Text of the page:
Madeline. Ah, sweet Madeline. Never having attended one, I’d really like the low down dirt on what it’s like to live in a boarding school. You hear so many unseemly things about them, such as the abuse, the sexual escapades, the bullying. Did our poor, little Parisian girl go through any of these things? Or was life really how it was written for her – all unicorns, butterflies, and sunbeams? And what about Miss Clavel? There’s a hidden understory there and I’m just dying to know it!

Truly, if I sat next to any of the folks at a dinner, I don’t think I’d touch a bit of food. They’re all fascinating in totally individual and diverse ways.

How about you? Who would you like to break bead with if you could?

 

 

 

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A visit with Linda T. Kepner

Today I’m hosting multi-genre author Linda T. Kepner. Linda is a fellow NHRWA sistah and she writes a wide variety of fiction from science fiction and mystery to romance. Since her writing is so wide spread, I asked her which literary characters she’d like to have dinner with, knowing she could pull from a rich serving of folks. Read on and see who her culinary delights are and why. It’s pretty fascinating.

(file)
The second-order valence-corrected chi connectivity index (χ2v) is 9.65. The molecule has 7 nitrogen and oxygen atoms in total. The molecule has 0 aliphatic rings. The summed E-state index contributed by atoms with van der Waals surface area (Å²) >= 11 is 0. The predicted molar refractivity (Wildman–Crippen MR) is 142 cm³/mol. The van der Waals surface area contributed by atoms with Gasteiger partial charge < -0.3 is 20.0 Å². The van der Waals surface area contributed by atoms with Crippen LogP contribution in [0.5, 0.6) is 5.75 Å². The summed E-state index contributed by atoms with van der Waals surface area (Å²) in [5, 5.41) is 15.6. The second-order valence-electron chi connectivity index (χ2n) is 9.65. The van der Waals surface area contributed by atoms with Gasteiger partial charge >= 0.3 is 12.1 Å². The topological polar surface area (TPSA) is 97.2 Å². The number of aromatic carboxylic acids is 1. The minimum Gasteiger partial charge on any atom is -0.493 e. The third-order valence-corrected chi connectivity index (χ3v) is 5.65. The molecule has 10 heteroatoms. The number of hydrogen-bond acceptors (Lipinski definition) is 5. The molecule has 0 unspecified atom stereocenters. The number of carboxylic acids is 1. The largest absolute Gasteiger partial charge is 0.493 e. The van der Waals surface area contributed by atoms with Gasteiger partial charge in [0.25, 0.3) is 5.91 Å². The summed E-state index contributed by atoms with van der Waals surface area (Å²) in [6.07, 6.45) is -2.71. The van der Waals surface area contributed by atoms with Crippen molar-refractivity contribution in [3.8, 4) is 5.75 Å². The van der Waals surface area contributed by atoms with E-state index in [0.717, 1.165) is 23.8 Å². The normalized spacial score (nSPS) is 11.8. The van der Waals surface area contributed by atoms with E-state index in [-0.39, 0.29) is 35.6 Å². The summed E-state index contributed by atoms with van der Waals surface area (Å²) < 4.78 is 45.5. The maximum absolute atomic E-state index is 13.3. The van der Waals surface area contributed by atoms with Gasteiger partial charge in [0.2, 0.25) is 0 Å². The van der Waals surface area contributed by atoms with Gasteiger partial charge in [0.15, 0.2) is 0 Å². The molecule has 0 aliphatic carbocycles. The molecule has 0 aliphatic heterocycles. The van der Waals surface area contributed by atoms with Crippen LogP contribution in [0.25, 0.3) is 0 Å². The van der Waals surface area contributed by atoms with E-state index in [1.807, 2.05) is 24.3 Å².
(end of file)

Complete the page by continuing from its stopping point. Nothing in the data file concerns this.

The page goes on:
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Peggy Jaeger asked me: What Literary character(s) would you like to have dinner with, and why?

I’m influenced by intelligent heroes and heroines. And I think the food would be as interesting as the conversation!

Archie Goodwin. Somewhere that we wouldn’t have to dress up, although he likes his dancing and a good night on the town. I would like to know if it was his love of food or adventure that made him agree to become Nero Wolfe’s leg-man. After all, he showed he really didn’t need Wolfe to survive in 20th-century New York City, and yet he says, “Yes sir,” and goes out on the next errand. Robert Goldsborough is doing a wonderful job of answering some of these questions about the pre-Rex Stout era of their partnership in the prequels he’s writing. Maybe he has talked to Archie Goodwin.